Some Miscellaneous Stats

I just got my latest copy of the magazine Baseball Digest. In the back there are several pages dedicated to stats. These are done by decade and show the top ten players in a number of hitting and pitching categories per decade. Each decade is done from the zero through the nine, thus the first is 1900-1909, the last 2000-2009. There are some interesting stats available.
First, there’s nothing particularly magical about a decade. Most good players have careers that stretch across more than one, and thus a list like this skews the numbers. But it does provide a handy way to group the stats. I don’t propose to put the list here; you can go to the magazine website and probably find it (I didn’t check). But I’d like to comment on some that I find interesting, the hitters first.

1. You get a feel for just how much Honus Wagner and Ty Cobb dominated the first two decades of the 20th Century. The categories listed are runs, hits, doubles, triples, home runs, stolen bases, RBI, batting average, slugging percentage, and on-base percentage. Between 1900 and 1909, Wagner is first in all but triples, where he come in second, and in home runs where he comes in tied for fifth. Some of the numbers are fairly close, for instance he leads Nap Lajoie in batting by only .006, but in other areas he’s hugely ahead (almost 200 hits, over 200 runs). Cobb’s the same in the period 1910-1919. He leads all categories except doubles where he is second and home runs where he fails to make the top ten. Again he’s sometimes close (.030 in slugging %), but in other cases he’s way ahead (120 hits, 150 runs). No one else can compare with the two of them in the first twenty years of the century. No one else, even Babe Ruth in the 1920s, is as dominant as Wagner and Cobb.

2. The offensive explosion of the 1920’s is really noticable. In runs, Babe Ruth is first and he’s 300 ahead of Cobb and 350 ahead of Wagner. In the 1920’s Wagner’s 1014 runs scored would rank third as would Cobb’s 1051. Doubles, home runs, RBIs are very much the same.

3. You see how quickly integration of the Major Leagues affects baseball. By the 1950s black players are already getting into the top 10 lists although few of them played the entire decade. Minnie Minoso is on the list in hits, doubles, stolen bases, RBIs, triples, and on-base percentage. Hank Aaron is third in batting, Willie Mays fourth, and Minoso (again) is eighth. The decades of the 1960s and 1970s are full of black players who make the lists. You can see the gradual shift away from black players occur as they begin to be a lesser percentage of the lists in the 1990s and 2000s, the same time as Hispanics increasingly take center stage.

4. There are some really surprising people who are very high up on some of the lists. In the 1900-1909 period, Roy Thomas is second in OBP (.417 to .411). I kind of vaguely knew who he was, but this list made me take a look at him and begin a reevaluation of his abilities. Harry Davis’ career ends at about the same time the A’s become a dominant team, so he’s generally overlooked as a major player in Athletics history. Did you know in the period 1900-1909 he leads the majors in home runs, is in the top five in both RBIs and slugging percentage?  Want to know a secret? Neither did I. There are lots of these. Tris Speaker is second in doubles in the 1920s (to Rogers Hornsby) and I never think of him as a 1920s player. Vada Pinson, who is totally overlooked today is second in the 1960s in doubles, third in hits, eighth in stolen bases, and fifth in runs. Willie Stargell who isn’t exactly obscure, but isn’t the first name you’d think of, leads the 1970s in home runs (by four over Reggie Jackson). Who knew? I would have guessed Jackson.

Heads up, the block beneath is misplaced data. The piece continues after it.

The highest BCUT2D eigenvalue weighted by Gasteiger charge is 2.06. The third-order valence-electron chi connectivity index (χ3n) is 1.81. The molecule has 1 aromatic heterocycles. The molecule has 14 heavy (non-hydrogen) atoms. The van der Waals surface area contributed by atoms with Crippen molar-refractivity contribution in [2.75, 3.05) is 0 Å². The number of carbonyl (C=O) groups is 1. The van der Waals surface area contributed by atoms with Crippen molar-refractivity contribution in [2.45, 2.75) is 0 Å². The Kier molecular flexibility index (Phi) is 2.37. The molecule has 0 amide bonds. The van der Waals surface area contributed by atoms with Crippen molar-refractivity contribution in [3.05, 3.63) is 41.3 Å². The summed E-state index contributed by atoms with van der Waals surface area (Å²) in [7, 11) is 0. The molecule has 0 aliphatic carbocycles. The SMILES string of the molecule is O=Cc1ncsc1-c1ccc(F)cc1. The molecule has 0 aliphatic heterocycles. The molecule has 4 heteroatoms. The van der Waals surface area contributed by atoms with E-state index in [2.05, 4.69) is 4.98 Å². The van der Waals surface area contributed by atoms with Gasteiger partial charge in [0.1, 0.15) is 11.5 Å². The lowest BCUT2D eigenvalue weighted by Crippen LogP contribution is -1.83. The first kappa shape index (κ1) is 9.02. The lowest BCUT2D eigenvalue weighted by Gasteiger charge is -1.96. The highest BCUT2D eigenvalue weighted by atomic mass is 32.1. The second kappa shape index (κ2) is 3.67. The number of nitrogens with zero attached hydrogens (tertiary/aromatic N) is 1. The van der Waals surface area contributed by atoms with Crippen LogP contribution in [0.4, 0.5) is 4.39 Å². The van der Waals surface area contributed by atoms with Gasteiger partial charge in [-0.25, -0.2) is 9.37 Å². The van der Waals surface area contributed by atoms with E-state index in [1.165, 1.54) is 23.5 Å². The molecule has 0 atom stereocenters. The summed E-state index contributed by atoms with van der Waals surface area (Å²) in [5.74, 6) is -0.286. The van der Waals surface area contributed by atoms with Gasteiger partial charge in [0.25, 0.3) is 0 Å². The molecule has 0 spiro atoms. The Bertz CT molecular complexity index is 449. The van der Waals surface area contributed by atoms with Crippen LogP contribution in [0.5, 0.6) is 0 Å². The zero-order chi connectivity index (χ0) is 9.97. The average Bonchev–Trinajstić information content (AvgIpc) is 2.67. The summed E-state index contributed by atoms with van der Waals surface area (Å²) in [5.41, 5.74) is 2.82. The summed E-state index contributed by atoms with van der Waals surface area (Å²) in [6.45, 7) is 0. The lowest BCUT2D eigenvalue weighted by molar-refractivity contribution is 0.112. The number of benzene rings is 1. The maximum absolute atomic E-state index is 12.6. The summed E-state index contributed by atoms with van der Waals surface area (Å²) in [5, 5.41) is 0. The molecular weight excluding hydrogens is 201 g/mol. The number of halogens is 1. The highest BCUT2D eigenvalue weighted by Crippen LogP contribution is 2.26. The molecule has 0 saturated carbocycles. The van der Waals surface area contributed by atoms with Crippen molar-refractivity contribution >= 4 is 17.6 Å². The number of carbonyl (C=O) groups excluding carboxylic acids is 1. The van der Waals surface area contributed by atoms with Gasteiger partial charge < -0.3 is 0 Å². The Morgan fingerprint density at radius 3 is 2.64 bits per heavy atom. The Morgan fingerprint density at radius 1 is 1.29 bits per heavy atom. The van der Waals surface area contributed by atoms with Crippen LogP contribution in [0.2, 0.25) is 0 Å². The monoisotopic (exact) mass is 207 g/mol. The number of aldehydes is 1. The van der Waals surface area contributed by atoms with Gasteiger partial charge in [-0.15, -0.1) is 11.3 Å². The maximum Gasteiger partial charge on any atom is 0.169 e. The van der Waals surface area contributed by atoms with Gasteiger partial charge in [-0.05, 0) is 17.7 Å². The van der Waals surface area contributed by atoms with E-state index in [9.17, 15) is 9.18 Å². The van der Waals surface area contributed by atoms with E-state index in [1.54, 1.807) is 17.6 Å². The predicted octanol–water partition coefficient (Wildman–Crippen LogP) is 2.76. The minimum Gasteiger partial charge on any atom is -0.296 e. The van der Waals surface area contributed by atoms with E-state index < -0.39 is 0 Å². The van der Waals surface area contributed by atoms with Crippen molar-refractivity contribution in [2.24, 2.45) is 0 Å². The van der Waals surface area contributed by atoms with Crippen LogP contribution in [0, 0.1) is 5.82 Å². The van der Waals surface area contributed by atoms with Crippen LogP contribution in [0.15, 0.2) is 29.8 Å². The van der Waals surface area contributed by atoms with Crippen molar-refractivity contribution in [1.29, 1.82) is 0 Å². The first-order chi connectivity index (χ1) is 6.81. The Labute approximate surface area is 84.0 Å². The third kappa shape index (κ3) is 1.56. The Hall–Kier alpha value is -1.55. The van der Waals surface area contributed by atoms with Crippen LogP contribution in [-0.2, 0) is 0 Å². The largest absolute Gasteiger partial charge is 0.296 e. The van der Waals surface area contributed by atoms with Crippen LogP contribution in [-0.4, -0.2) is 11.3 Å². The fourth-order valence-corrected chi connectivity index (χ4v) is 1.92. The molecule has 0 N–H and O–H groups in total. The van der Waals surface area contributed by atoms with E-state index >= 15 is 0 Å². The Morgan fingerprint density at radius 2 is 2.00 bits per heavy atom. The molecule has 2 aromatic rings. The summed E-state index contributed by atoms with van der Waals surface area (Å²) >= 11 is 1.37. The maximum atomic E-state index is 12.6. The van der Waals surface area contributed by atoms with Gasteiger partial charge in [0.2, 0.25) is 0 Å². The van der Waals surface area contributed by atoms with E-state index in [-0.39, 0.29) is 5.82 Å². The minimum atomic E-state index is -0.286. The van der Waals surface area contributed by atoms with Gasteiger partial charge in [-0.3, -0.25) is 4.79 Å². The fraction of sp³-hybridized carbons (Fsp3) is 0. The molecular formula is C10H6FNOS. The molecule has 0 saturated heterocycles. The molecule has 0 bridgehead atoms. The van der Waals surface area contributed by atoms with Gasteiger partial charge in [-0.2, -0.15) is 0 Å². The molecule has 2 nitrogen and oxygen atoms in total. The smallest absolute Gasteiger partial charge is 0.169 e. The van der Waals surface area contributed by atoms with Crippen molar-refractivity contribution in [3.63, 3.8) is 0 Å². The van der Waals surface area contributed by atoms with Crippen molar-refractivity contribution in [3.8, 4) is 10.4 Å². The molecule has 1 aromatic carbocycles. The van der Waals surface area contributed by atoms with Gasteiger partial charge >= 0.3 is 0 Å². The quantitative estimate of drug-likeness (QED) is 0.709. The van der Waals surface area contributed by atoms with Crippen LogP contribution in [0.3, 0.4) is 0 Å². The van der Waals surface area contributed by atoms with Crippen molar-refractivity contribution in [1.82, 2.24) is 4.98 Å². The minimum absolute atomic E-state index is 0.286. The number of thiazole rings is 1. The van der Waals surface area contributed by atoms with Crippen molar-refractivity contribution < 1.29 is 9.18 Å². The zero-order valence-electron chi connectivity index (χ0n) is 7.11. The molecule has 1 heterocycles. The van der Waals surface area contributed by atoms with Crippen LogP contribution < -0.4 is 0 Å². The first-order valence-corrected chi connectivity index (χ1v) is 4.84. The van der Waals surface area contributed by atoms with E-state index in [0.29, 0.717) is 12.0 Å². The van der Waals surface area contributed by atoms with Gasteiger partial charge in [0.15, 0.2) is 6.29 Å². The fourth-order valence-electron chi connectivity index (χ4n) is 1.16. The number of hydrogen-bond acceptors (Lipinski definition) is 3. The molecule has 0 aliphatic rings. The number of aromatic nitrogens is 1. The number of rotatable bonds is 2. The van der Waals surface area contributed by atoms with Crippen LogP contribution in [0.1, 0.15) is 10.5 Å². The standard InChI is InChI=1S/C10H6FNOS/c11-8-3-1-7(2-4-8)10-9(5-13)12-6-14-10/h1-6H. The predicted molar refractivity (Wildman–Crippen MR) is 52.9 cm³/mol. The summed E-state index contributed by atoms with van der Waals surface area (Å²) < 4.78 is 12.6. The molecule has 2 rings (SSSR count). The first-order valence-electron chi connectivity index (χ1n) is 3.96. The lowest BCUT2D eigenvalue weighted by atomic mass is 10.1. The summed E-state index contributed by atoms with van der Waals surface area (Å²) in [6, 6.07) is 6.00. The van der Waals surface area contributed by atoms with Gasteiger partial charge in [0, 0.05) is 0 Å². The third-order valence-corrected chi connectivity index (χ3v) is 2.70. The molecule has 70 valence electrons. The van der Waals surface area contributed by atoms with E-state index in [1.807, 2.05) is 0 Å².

5. Some players get shafted by the way the decades are compiled. Jackie Robinson, whose career is 1947-1956, ends up with numbers compiled almost equally in two half-decades. He makes the lists once (1940s stolen bases he’s 10th).  

There are other things, but I wanted to give you only a flavor of the lists. See if you can find them. My guess is they are on-line somewhere, not just on the magazine website. I’ll do pitchers later.

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One Response to “Some Miscellaneous Stats”

  1. William Miller Says:

    I have a couple of guys to share with you. In the 1940’s, Lou Boudreau led the majors in hits with 1578. Due to WWII, it was the lowest hit total by any decade leader since the 1880’s. He also led the majors in doubles during that decade.
    A much more obscure player (to me), however, is Bob Elliott. He played with both the Pirates and the Braves in the 1940’s, primarily as a third baseman, but he also played some outfield. He led the decade of the ’40’s in RBI’s with 903. He had six 100 RBI seasons from ’41-’50. He was also N.L. MVP playing with the Boston Braves in 1947, with an OPS that season of .927.
    He was a six time All-Star selection in the ’40’s, and he helped lead the Braves to the ’48 World Series vs. the Indians, which Cleveland won in six games.
    Elliott hit .333 in that series against Bob Lemon and Bob Feller, with a pair of homers and 5 RBI’s.
    Elliott also finished in the top ten in MVP voting three other times in that decade.
    Obviously, the fact that many other great players missed a significant amount of time due to serving in the military during WWII had a lot to do with Boudreau, and especially Elliott, becoming league-leaders.
    But the fact remains that these two men were among the best players on the field during that decade.
    Great topic, Bill

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